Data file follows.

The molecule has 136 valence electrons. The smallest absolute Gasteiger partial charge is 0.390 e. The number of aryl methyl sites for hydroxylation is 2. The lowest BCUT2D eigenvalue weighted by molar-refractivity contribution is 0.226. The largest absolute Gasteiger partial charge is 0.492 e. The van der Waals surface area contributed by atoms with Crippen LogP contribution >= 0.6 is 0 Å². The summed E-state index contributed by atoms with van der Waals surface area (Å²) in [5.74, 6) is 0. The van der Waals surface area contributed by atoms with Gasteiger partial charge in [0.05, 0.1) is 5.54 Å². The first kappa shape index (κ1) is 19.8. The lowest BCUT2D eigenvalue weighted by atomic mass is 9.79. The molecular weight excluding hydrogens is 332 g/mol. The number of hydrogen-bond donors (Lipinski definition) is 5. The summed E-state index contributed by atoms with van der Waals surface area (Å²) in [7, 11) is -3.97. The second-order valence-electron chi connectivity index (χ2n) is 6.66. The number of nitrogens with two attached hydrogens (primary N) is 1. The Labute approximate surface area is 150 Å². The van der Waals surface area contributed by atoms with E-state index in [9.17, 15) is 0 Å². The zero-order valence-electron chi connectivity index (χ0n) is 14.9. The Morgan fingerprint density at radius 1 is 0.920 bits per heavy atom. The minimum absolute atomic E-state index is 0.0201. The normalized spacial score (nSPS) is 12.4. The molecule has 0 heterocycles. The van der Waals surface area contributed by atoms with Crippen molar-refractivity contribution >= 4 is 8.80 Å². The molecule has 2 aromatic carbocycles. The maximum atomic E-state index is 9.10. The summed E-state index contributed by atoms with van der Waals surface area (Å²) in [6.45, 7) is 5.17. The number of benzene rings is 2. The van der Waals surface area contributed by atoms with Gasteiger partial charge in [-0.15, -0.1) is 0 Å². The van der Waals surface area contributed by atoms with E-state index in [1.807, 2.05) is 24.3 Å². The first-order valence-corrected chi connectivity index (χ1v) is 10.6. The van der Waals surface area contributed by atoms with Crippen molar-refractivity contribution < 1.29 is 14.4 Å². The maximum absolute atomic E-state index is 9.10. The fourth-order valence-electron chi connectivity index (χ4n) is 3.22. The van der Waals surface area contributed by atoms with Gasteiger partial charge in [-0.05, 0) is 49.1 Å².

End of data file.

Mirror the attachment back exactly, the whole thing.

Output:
The molecule has 136 valence electrons. The smallest absolute Gasteiger partial charge is 0.390 e. The number of aryl methyl sites for hydroxylation is 2. The lowest BCUT2D eigenvalue weighted by molar-refractivity contribution is 0.226. The largest absolute Gasteiger partial charge is 0.492 e. The van der Waals surface area contributed by atoms with Crippen LogP contribution >= 0.6 is 0 Å². The summed E-state index contributed by atoms with van der Waals surface area (Å²) in [5.74, 6) is 0. The van der Waals surface area contributed by atoms with Gasteiger partial charge in [0.05, 0.1) is 5.54 Å². The first kappa shape index (κ1) is 19.8. The lowest BCUT2D eigenvalue weighted by atomic mass is 9.79. The molecular weight excluding hydrogens is 332 g/mol. The number of hydrogen-bond donors (Lipinski definition) is 5. The summed E-state index contributed by atoms with van der Waals surface area (Å²) in [7, 11) is -3.97. The second-order valence-electron chi connectivity index (χ2n) is 6.66. The number of nitrogens with two attached hydrogens (primary N) is 1. The Labute approximate surface area is 150 Å². The van der Waals surface area contributed by atoms with E-state index in [9.17, 15) is 0 Å². The zero-order valence-electron chi connectivity index (χ0n) is 14.9. The Morgan fingerprint density at radius 1 is 0.920 bits per heavy atom. The minimum absolute atomic E-state index is 0.0201. The normalized spacial score (nSPS) is 12.4. The molecule has 0 heterocycles. The van der Waals surface area contributed by atoms with Crippen molar-refractivity contribution >= 4 is 8.80 Å². The molecule has 2 aromatic carbocycles. The maximum atomic E-state index is 9.10. The summed E-state index contributed by atoms with van der Waals surface area (Å²) in [6.45, 7) is 5.17. The number of benzene rings is 2. The van der Waals surface area contributed by atoms with Gasteiger partial charge in [-0.15, -0.1) is 0 Å². The van der Waals surface area contributed by atoms with E-state index in [1.807, 2.05) is 24.3 Å². The first-order valence-corrected chi connectivity index (χ1v) is 10.6. The van der Waals surface area contributed by atoms with Crippen molar-refractivity contribution < 1.29 is 14.4 Å². The maximum absolute atomic E-state index is 9.10. The fourth-order valence-electron chi connectivity index (χ4n) is 3.22. The van der Waals surface area contributed by atoms with Gasteiger partial charge in [-0.05, 0) is 49.1 Å².